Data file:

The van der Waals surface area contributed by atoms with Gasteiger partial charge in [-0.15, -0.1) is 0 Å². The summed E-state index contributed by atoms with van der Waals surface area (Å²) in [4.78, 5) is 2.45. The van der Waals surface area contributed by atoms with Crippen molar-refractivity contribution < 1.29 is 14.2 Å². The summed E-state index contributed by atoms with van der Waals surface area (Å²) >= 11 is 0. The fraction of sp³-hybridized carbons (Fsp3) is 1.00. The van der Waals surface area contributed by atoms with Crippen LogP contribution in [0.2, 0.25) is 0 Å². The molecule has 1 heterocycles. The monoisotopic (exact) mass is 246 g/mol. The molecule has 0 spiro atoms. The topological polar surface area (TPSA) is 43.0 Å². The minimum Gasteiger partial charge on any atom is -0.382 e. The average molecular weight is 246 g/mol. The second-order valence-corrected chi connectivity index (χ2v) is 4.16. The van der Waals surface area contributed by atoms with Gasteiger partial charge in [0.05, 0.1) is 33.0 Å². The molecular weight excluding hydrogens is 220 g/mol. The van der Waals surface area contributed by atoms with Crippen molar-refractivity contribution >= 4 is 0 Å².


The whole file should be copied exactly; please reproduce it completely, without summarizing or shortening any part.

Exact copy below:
The van der Waals surface area contributed by atoms with Gasteiger partial charge in [-0.15, -0.1) is 0 Å². The summed E-state index contributed by atoms with van der Waals surface area (Å²) in [4.78, 5) is 2.45. The van der Waals surface area contributed by atoms with Crippen molar-refractivity contribution < 1.29 is 14.2 Å². The summed E-state index contributed by atoms with van der Waals surface area (Å²) >= 11 is 0. The fraction of sp³-hybridized carbons (Fsp3) is 1.00. The van der Waals surface area contributed by atoms with Crippen LogP contribution in [0.2, 0.25) is 0 Å². The molecule has 1 heterocycles. The monoisotopic (exact) mass is 246 g/mol. The molecule has 0 spiro atoms. The topological polar surface area (TPSA) is 43.0 Å². The minimum Gasteiger partial charge on any atom is -0.382 e. The average molecular weight is 246 g/mol. The second-order valence-corrected chi connectivity index (χ2v) is 4.16. The van der Waals surface area contributed by atoms with Gasteiger partial charge in [0.05, 0.1) is 33.0 Å². The molecular weight excluding hydrogens is 220 g/mol. The van der Waals surface area contributed by atoms with Crippen molar-refractivity contribution >= 4 is 0 Å².